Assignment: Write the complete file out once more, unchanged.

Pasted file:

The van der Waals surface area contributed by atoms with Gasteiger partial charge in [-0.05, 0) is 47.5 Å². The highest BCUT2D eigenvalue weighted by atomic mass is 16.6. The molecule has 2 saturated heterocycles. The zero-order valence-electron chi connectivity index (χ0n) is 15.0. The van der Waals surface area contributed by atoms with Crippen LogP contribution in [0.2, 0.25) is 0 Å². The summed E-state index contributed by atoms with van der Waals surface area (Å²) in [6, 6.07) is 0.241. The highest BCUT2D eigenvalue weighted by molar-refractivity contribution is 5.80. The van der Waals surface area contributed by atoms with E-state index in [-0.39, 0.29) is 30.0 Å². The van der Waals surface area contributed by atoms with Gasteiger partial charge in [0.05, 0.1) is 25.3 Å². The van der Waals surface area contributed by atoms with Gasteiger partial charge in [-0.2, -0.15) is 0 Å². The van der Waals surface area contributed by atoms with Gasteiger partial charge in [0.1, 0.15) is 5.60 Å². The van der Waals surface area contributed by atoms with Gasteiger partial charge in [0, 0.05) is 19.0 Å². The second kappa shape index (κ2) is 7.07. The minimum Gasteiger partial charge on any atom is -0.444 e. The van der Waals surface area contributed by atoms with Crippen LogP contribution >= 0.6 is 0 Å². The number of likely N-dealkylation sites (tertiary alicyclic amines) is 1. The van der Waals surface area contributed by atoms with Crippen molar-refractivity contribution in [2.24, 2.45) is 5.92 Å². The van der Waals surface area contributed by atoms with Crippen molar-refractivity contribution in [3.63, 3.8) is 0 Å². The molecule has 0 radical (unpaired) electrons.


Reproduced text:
The van der Waals surface area contributed by atoms with Gasteiger partial charge in [-0.05, 0) is 47.5 Å². The highest BCUT2D eigenvalue weighted by atomic mass is 16.6. The molecule has 2 saturated heterocycles. The zero-order valence-electron chi connectivity index (χ0n) is 15.0. The van der Waals surface area contributed by atoms with Crippen LogP contribution in [0.2, 0.25) is 0 Å². The summed E-state index contributed by atoms with van der Waals surface area (Å²) in [6, 6.07) is 0.241. The highest BCUT2D eigenvalue weighted by molar-refractivity contribution is 5.80. The van der Waals surface area contributed by atoms with E-state index in [-0.39, 0.29) is 30.0 Å². The van der Waals surface area contributed by atoms with Gasteiger partial charge in [0.05, 0.1) is 25.3 Å². The van der Waals surface area contributed by atoms with Gasteiger partial charge in [-0.2, -0.15) is 0 Å². The van der Waals surface area contributed by atoms with Gasteiger partial charge in [0.1, 0.15) is 5.60 Å². The van der Waals surface area contributed by atoms with Gasteiger partial charge in [0, 0.05) is 19.0 Å². The second kappa shape index (κ2) is 7.07. The minimum Gasteiger partial charge on any atom is -0.444 e. The van der Waals surface area contributed by atoms with Crippen LogP contribution >= 0.6 is 0 Å². The number of likely N-dealkylation sites (tertiary alicyclic amines) is 1. The van der Waals surface area contributed by atoms with Crippen molar-refractivity contribution in [2.24, 2.45) is 5.92 Å². The van der Waals surface area contributed by atoms with Crippen molar-refractivity contribution in [3.63, 3.8) is 0 Å². The molecule has 0 radical (unpaired) electrons.